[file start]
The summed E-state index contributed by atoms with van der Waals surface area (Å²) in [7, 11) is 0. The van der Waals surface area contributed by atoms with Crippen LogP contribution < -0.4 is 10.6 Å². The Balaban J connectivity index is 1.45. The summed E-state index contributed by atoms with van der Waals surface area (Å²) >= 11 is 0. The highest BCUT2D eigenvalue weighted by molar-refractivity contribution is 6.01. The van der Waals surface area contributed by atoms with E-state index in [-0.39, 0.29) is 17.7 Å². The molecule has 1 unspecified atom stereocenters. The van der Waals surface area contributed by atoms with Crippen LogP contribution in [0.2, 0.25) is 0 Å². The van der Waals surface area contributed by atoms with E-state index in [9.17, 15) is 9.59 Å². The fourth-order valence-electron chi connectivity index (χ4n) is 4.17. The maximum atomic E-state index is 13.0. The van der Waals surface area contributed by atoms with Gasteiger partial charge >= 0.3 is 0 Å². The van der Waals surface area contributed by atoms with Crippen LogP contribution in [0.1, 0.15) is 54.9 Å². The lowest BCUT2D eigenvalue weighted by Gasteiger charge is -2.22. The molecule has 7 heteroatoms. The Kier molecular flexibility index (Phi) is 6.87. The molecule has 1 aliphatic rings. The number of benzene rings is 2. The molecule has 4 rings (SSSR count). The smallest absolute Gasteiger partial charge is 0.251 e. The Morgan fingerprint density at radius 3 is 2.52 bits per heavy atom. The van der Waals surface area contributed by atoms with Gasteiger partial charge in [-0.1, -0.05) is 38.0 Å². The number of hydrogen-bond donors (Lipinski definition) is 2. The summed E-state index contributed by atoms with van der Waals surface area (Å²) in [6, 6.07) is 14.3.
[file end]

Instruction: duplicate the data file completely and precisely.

The summed E-state index contributed by atoms with van der Waals surface area (Å²) in [7, 11) is 0. The van der Waals surface area contributed by atoms with Crippen LogP contribution < -0.4 is 10.6 Å². The Balaban J connectivity index is 1.45. The summed E-state index contributed by atoms with van der Waals surface area (Å²) >= 11 is 0. The highest BCUT2D eigenvalue weighted by molar-refractivity contribution is 6.01. The van der Waals surface area contributed by atoms with E-state index in [-0.39, 0.29) is 17.7 Å². The molecule has 1 unspecified atom stereocenters. The van der Waals surface area contributed by atoms with Crippen LogP contribution in [0.2, 0.25) is 0 Å². The van der Waals surface area contributed by atoms with E-state index in [9.17, 15) is 9.59 Å². The fourth-order valence-electron chi connectivity index (χ4n) is 4.17. The maximum atomic E-state index is 13.0. The van der Waals surface area contributed by atoms with Gasteiger partial charge >= 0.3 is 0 Å². The van der Waals surface area contributed by atoms with Crippen LogP contribution in [0.1, 0.15) is 54.9 Å². The lowest BCUT2D eigenvalue weighted by Gasteiger charge is -2.22. The molecule has 7 heteroatoms. The Kier molecular flexibility index (Phi) is 6.87. The molecule has 1 aliphatic rings. The number of benzene rings is 2. The molecule has 4 rings (SSSR count). The smallest absolute Gasteiger partial charge is 0.251 e. The Morgan fingerprint density at radius 3 is 2.52 bits per heavy atom. The van der Waals surface area contributed by atoms with Gasteiger partial charge in [-0.1, -0.05) is 38.0 Å². The number of hydrogen-bond donors (Lipinski definition) is 2. The summed E-state index contributed by atoms with van der Waals surface area (Å²) in [6, 6.07) is 14.3.